But overall opioid use unchanged in this lap chole study
Preliminary data indicate reduced postoperative/post-discharge nausea and vomiting (PONV/PDNV) and improved patient satisfaction after a single dose of IV acetaminophen in patients undergoing laparoscopic cholecystectomy, compared with traditional opioid-based anesthetics. Despite this, the overall amount of opioid administered intraoperatively and in the postanesthesia care unit (PACU) was not reduced.
“There have been a lot of reports, both anecdotally and in the literature, about ways to help minimize PONV and pain,” commented Daniel Bosshart, MD, assistant professor of anesthesiology at Hofstra North Shore–LIJ School of Medicine, in Hempstead, N.Y. “So, we wanted to determine the effect of a single dose of IV acetaminophen on PONV, PDNV, pain and overall patient satisfaction.”
Dr. Bosshart and his colleagues enrolled 65 outpatients, American Society of Anesthesiologists (ASA) physical status 1 to 3, scheduled for laparoscopic cholecystectomy, into the trial. Each patient received a regimen of an opioid and an inhalational anesthetic, with preemptive antiemetics based on preoperative PONV risk according to ASA guidelines. The intervention group of 32 patients received 1,000 mg of IV acetaminophen (Ofirmev, Cadence Pharmaceuticals) after removal of the gallbladder but before emergence. The control group of 33 patients received opioids and other analgesics, including ketorolac, as per usual practice. Pain scores were recorded with an 11-point rating scale before surgery and at 10-minute intervals in the PACU. Both PDNV and patient satisfaction were assessed within seven days of surgery.
“We wanted to measure the effect of giving an intraoperative dose of Ofirmev versus just giving standard, opioid-based analgesics that clinicians would typically give for these cases,” Dr. Bosshart explained. “We picked this particular procedure because it’s one of the most commonly performed surgeries in the outpatient setting.”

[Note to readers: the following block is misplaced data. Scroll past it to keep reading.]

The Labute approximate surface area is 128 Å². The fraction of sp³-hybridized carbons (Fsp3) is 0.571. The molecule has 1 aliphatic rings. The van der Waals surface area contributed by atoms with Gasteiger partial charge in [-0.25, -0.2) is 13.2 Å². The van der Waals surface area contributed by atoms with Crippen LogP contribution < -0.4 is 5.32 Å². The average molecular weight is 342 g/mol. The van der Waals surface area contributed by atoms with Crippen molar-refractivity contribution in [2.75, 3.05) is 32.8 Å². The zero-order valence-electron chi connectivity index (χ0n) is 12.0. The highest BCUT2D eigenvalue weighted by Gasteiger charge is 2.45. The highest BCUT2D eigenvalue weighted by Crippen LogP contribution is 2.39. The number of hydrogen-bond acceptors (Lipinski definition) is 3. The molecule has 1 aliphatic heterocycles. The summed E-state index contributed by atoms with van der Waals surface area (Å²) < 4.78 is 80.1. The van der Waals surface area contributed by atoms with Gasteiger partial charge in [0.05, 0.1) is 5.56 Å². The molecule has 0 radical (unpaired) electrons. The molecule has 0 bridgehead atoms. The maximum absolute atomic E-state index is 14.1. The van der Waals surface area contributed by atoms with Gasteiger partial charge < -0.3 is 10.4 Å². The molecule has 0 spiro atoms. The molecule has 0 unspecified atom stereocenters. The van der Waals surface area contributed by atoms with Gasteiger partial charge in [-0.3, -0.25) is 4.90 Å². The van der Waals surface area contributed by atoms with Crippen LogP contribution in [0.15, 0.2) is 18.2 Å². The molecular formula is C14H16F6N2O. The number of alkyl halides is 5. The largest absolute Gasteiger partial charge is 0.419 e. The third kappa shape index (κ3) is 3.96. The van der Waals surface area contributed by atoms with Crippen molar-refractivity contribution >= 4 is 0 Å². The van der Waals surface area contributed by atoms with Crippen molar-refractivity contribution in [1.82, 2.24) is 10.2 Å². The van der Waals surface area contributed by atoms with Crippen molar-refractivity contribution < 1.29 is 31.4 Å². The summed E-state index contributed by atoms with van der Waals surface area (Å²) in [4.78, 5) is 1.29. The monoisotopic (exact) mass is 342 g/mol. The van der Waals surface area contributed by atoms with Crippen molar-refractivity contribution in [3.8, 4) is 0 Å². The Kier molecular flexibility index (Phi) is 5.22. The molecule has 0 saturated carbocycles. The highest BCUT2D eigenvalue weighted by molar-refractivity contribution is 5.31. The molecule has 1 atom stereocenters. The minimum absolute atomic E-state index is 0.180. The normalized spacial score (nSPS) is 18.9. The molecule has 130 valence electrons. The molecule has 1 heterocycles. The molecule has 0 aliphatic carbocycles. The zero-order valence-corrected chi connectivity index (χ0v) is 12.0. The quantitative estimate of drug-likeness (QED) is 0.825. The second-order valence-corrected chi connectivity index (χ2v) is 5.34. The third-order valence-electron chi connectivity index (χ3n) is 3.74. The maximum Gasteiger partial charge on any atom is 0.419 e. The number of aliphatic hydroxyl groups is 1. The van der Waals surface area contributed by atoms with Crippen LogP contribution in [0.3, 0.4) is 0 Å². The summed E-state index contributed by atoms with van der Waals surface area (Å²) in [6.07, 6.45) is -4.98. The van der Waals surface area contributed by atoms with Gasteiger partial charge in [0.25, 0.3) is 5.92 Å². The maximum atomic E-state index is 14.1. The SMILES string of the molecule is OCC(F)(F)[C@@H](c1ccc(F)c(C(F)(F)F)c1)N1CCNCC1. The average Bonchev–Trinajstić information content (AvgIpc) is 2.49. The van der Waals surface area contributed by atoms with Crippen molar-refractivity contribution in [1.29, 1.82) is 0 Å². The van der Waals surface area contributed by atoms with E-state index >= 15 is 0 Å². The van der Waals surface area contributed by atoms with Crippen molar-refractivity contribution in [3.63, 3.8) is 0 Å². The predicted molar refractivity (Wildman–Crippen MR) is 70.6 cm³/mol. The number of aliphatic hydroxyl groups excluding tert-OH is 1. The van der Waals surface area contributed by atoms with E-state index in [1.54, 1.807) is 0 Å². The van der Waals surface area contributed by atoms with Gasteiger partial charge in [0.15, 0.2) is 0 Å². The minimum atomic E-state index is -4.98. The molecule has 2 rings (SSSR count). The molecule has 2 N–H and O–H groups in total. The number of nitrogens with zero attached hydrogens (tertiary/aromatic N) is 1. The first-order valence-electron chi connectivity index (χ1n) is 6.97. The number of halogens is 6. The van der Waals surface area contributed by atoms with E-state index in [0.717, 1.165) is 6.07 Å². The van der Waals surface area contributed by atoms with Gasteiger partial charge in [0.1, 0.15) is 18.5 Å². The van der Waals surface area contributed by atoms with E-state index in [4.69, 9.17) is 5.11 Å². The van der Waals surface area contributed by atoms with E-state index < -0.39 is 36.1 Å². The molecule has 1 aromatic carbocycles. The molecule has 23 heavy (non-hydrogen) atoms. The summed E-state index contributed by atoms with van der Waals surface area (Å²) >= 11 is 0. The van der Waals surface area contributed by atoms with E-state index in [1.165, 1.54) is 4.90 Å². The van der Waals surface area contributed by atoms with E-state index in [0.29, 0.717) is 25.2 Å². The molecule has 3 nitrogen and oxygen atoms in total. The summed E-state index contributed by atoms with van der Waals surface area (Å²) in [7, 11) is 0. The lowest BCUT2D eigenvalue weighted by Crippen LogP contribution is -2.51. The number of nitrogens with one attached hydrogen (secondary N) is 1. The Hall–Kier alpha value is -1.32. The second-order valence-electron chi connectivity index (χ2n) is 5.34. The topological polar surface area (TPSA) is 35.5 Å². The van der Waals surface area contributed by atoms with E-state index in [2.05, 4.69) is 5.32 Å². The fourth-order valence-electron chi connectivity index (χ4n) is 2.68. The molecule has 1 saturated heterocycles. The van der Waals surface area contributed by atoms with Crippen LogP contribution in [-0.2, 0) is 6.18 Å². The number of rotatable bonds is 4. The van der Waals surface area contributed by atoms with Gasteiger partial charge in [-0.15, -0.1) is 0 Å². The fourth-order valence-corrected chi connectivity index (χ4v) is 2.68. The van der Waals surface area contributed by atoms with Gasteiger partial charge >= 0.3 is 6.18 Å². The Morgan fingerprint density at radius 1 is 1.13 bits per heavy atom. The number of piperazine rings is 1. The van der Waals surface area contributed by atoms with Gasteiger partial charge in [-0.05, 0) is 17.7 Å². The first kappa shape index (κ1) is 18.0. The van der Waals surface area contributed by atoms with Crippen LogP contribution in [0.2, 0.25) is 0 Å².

As Dr. Bosshart reported at the 2014 annual meeting of the International Anesthesia Research Society (abstract S-29), PACU pain scores did not differ significantly between the IV acetaminophen patients and the controls at 10 minutes (1.4±3.1 vs. 2.3±3.0, respectively;P=0.12) or one hour after surgery (2.6±2.5 vs. 2.1±2.3, respectively; P=0.77). Total opioid use (intraoperative plus PACU) as measured by morphine equivalents also was comparable between groups (72±36 vs. 69±36 mg, respectively; P=0.9).
Trends toward less PONV were observed in the PACU, with 36% of controls experiencing the side effect compared with 21% of the treatment group (P=0.3). Similar results were found for PDNV, which affected 38% of controls and 14% of patients receiving IV acetaminophen (P=0.08).
“We also found that PDNV was actually more prolonged in the control group,” Dr. Bosshart said. Indeed, 24% of controls reported PDNV on the day of surgery, with 7% and 7% reporting the adverse event on postoperative days 2 and 3, respectively. “In the IV acetaminophen group,” he said, “it was only noted on the actual day of surgery [P<0.05].”
Patient satisfaction with pain control, PONV management and overall experience also trended in favor of IV acetaminophen, although this did not reach significance: 67%, 71% and 84%, respectively, for controls versus 84%, 93% and 96% for the treatment group (P=0.5, 0.1 and 0.4).
“We found the effect of the IV acetaminophen on nausea particularly interesting … not only initially, but also after discharge,” he said. “It was equally interesting that overall patient satisfaction was higher in the treatment group, despite the actual perception of the pain being similar in both groups. We expect these differences to reach statistical significance once we finish enrollment.
“These preliminary results seem to demonstrate that there’s another factor involved here with regard to PONV than just opioid sparing,” Dr. Bosshart added. “It seems there is a central effect that may have something to do with a metabolite of acetaminophen and how it affects cannabinoid receptors in the brain.” The study is ongoing.
Session moderator Raafat Hannallah, MD, professor of anesthesiology and pediatrics at Children’s National Health System, in Washington, D.C., proposed a possible confounding factor that may have influenced the results. “The problem, of course, with looking at postdischarge results is that they will be somewhat affected by what the surgeon prescribes after the surgery. These agents will be responsible for at least some of the observed response.”